One of the great aspects of major championships is how different each one of them plays. The Masters is not like the U.S. Open, which is not like the British Open, which is not like the PGA Championship. Because of this fact, you get different types of winners at each major, although if the past six years have taught us anything, we're likely going to get another star or superstar champ this week at Quail Hollow.

The intriguing thing about this particular course is that, unlike most majors other than the Masters, we have a lot of recent data on it because it hosts a regular PGA Tour event. I went back and looked at the past five Wells Fargo Championships to see who has performed well (Rory McIlroy and Justin Rose stood out). I know there have been changes to the course, but it is more or less fundamentally and architecturally the same spot.

I also looked at who has crushed at PGA Championships in general to put this list together. From that I got the 20 golfers most likely to win the 99th PGA Championship.

1. Rory McIlroy (Best PGA finish: Won in 2012, '14): McIlroy was always going to be the favorite for this event because of his track record here and because he cruises at PGA Championships. His scoring average over the past five years at this course is 69.3, and he's one of only two golfers under 70 (minimum six rounds). It's a massive upset if he's not in contention on the weekend. 

Another interesting note: McIlroy would rank No. 3 on the PGA Tour in strokes gained if he had played enough rounds to qualify. The two ahead of him are Dustin Johnson and Rickie Fowler. The two behind him are Jon Rahm and Jordan Spieth. Oh, and he would rank No. 1 on the PGA Tour in strokes gained off the tee by a preposterous margin if he had enough rounds to qualify.

2. Jordan Spieth (2nd in 2015): I don't feel great about Spieth this week, but he remains No. 1 on the PGA Tour in strokes gained on approach shots, and his past three finishes have been first, first and T13 so I sort of have to put him here. He finished T32 in his only appearance here in 2013.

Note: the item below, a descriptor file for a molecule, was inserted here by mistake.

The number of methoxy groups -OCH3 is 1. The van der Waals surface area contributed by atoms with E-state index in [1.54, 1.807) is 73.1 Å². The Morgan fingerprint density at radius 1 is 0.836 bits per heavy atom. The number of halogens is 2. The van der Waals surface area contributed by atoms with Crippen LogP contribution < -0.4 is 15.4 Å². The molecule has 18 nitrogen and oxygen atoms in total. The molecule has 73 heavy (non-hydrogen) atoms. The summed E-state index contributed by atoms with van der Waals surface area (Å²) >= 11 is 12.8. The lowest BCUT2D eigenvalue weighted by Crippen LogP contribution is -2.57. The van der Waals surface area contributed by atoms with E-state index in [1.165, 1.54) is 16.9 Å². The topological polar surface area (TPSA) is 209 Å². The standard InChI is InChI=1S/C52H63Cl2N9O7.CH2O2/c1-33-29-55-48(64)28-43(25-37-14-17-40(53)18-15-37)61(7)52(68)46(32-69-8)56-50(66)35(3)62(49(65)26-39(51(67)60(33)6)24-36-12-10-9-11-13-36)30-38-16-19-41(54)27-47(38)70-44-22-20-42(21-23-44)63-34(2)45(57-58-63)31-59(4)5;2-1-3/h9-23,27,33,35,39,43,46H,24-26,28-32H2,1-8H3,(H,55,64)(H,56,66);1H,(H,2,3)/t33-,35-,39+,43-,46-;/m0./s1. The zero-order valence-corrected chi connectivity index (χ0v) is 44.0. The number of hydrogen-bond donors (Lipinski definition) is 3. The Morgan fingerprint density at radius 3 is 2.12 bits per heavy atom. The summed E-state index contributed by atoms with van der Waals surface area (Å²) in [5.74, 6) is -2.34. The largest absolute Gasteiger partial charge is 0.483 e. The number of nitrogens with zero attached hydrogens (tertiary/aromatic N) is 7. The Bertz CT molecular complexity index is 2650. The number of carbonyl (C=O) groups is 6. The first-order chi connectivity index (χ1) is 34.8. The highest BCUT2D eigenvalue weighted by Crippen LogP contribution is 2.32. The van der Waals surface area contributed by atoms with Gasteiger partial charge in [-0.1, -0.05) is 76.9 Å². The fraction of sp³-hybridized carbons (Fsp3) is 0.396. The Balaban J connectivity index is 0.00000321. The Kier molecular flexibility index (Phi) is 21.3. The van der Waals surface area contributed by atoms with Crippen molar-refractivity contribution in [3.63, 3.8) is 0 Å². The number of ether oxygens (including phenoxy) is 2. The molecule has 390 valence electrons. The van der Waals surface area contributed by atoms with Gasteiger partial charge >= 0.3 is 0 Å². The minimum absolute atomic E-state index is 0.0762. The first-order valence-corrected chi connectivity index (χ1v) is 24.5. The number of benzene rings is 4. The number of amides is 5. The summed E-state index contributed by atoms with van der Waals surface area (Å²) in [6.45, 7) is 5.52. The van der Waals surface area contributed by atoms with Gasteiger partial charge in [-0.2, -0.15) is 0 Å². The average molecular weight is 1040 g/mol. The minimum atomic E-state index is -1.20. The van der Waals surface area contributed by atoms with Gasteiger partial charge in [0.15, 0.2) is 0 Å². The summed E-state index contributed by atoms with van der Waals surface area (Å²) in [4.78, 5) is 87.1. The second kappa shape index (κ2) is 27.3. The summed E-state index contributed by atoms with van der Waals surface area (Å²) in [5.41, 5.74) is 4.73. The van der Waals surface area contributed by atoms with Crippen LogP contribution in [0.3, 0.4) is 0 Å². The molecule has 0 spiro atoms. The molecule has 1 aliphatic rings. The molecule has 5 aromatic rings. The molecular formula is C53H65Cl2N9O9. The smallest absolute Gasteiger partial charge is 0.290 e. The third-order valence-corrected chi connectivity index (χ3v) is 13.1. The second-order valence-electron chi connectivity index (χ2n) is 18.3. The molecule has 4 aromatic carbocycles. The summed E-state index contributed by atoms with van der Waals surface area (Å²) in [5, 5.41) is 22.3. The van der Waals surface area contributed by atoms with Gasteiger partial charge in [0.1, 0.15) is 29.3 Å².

3. Rickie Fowler (T3 in 2014): Fowler is one of just 12 golfers to have a scoring average of 71 or better at this course in the past five years (minimum six rounds played). He has four top 10s in his past six events and led the U.S. Open for most of the first few rounds. There's history here, too. He beat McIlroy in a playoff at Quail Hollow in 2012.

4. Dustin Johnson (T5 in 2010): This is not a course Johnson normally plays, but he's coming off three great rounds at the WGC-Bridgestone Invitational and always has to be considered one of the favorites. He, like McIlroy and a few big boppers, will be helped by all the rain this week.

5. Brooks Koepka (T4 in 2016): Koepka has not finished outside the top 25 in a major since the 2015 Masters when he finished T33. He has finished T4 and T5 in the past two PGA Championships. I have no idea why he's not getting more buzz.

6. Jon Rahm (N/A): This will be Rahm's first PGA Championship, but he's driving the ball so well right now that I'm not sure it matters. He's my pick to win this week even though he doesn't have a top 10 at a major yet. I'm not scared, and you shouldn't be either.

7. Phil Mickelson (Won in 2005): Mikelson has destroyed this course in recent years. He ranks No. 3 behind McIlroy and Justin Rose in scoring average in the past five years at Quail Hollow. I'm concerned that he's going to fade down the stretch of both this event and the season as a whole. Mickelson has played a lot of golf this year, and his recent results (cut at the British Open and T39 at Bridgestone) haven't been super encouraging.

8. Hideki Matsuyama (T4 in 2016): Matsuyama's best performance at a PGA Championship, by far, was a T4 last year at Baltusrol. He's coming in riding an insane heater, though, after shooting 61 in the final round at Firestone Country Club to win the WGC-Bridgestone Invitational.